Becoming the 'Burbs: Part 1

Thursday, May 20th, 2021
2:00 PM–2:10 PM
Free to the public, no registration needed

Join us for a pre-recorded program featuring historians discussing the creation of the suburbs to complement our current exhibition "In Focus". Exhibition Manager Sarah Cox is joined by five scholars who explore ways the suburbs of Chicago were created including the Great Migration, segregative practices, and continued issues of equity.

A recording of this free program is now available on our Museum from Home page.

  • Urban historian and American Studies scholar Elaine Lewinnek outlines early developments of Chicago suburbs starting in the 1880s and how the population of Elmhurst fits within these trends. She is Professor of American Studies at California State University-Fullerton.

  • Amanda Seligman, Professor at University of Wisconsin-Milwaukee, discusses different discriminatory practices, especially restrictive covenants and blockbusting, in the Chicago area. Her discussion includes Lorraine Hansberry, the author of Raisin in the Sun.

  • Mary Barr, professor and author of “Friends Disappear: The Battle for Racial Equity in Evanston”, speaks about her research on fair housing and segregation in the northern suburbs during the 1950s and 60s. Barr is Assistant Professor of Sociology at Kentucky State University.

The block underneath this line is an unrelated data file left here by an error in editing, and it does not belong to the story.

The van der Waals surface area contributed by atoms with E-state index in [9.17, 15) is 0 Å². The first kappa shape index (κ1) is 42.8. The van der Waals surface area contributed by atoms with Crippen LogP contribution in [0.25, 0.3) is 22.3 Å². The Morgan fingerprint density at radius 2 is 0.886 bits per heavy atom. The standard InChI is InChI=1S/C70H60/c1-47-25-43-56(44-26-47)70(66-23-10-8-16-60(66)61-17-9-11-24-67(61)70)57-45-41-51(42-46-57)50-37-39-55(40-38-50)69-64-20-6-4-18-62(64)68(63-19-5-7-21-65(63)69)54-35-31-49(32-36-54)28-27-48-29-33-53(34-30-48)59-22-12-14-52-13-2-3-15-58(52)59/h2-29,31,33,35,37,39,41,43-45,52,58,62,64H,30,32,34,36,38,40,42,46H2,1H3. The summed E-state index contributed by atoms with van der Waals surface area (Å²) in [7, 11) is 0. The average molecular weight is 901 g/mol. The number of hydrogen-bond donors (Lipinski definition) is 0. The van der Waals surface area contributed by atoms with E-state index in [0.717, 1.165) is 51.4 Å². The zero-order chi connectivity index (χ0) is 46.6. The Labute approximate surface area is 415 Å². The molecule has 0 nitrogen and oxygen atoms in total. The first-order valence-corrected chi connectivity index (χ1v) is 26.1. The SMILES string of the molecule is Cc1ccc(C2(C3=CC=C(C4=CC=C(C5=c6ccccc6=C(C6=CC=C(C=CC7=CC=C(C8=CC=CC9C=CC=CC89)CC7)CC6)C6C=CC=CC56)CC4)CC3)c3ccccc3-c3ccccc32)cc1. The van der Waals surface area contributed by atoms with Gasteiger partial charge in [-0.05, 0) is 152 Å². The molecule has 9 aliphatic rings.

• Urban studies and suburban history scholar Ann Keating examines the impact of Dr. Martin Luther King and others during the Chicago Freedom Movement had in Chicagoland suburbs, specifically DuPage. Keating is the Dr. C. Frederick Toenniges Professor of History at North Central College in Naperville.

  • Mike Amezcua, professor and author of the forthcoming “Making Mexican Chicago: From Postwar Settlement to the Age of Gentrification”, discusses how the Hispanic population was affected by unfair housing practices in the 1940s to the 90s. Amezcua is Professor at History at Georgetown University, Washington D.C.

The exhibition “In Focus” and related programs are generously sponsored by the JCS Arts, Health and Education Fund of DuPage Foundation and David C. & Sarajean Ruttenberg Arts Foundation.